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Global Times

Little effect on China as UK ends extradition treaty with HKSAR to please US: experts

Global Times

By Chen Qingqing Source: Global Times Published: 2020/7/21 0:32:14

The day US Secretary of State Mike Pompeo arrived in London, kicking off his short visit to the UK amid deteriorating China-UK ties, the British government announced that it would suspend its extradition treaty with the Hong Kong Special Administrative Region (HKSAR), a move which further enflames the row with China.

Such a move could be seen as "a gift" that Boris Johnson offered to the Trump administration in exchange for more bargaining chips for a possible US-UK trade deal, which may further jeopardize ties with China. Experts said it's more of a "symbolic" move rather than one with real impact.

"The government has decided to suspend the extradition treaty immediately and indefinitely," UK Foreign Secretary Dominic Raab said on Monday, and the UK became the third country to take such move after Canada and Australia, with the aim of opposing the national security law for Hong Kong.

The HKSAR has extradition agreements with some 20 countries, including the US, the UK, Canada, Australia and Germany. Half a month after China's national security law for HKSAR came into force, Canada became the first country to announce it was ending the treaty with the HKSAR.

Chinese officials and scholars earlier warned that ending the extradition agreement with the HKSAR is extremely dangerous as it is very likely to further undermine China-UK relations.

The UK is going to pay the price for its moves against China, and the Chinese government will soon take countermeasures in response to the UK's latest move, some observers said.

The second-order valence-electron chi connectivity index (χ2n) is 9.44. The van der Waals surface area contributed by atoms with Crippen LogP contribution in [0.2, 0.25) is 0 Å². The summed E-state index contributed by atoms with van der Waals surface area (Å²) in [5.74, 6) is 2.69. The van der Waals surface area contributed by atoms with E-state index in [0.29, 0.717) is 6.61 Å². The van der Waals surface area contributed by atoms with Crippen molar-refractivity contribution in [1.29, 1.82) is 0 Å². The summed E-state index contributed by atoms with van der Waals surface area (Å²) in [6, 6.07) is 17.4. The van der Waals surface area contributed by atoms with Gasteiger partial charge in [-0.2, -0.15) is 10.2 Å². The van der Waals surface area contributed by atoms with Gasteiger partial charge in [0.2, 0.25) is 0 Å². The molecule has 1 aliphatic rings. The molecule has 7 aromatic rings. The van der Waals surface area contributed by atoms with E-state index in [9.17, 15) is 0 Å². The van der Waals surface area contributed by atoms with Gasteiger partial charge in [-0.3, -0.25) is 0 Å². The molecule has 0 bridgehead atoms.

A declining UK has been facing growing pressure from the US to "pick a side" on the Hong Kong matter. However, such a move has more "symbolic" implications than a real impact on the HKSAR and the Chinese mainland, Li Xiaobing, an expert on Hong Kong, Macao and Taiwan studies at Nankai University in Tianjin, told the Global Times on Monday.

"Although those countries ended extradition treaties with the HKSAR, if they continue maintaining a relationship with China, we always have ways of holding fleeing fugitives accountable," Li said.

Ending the extradition agreement with the HKSAR won't have a significant impact on law enforcement in the city, and countries that took such reckless moves may face greater risks, as those fugitives who violate the law in Hong Kong could flee to countries like the UK, which will likely become a crime haven, some analysts said.

However, law enforcement authorities in Hong Kong and the Chinese mainland will always be able to hold fugitives accountable through different means, such as international police cooperation, John Lee Ka-chiu, Hong Kong Secretary for Security, told the Global Times in a recent interview.



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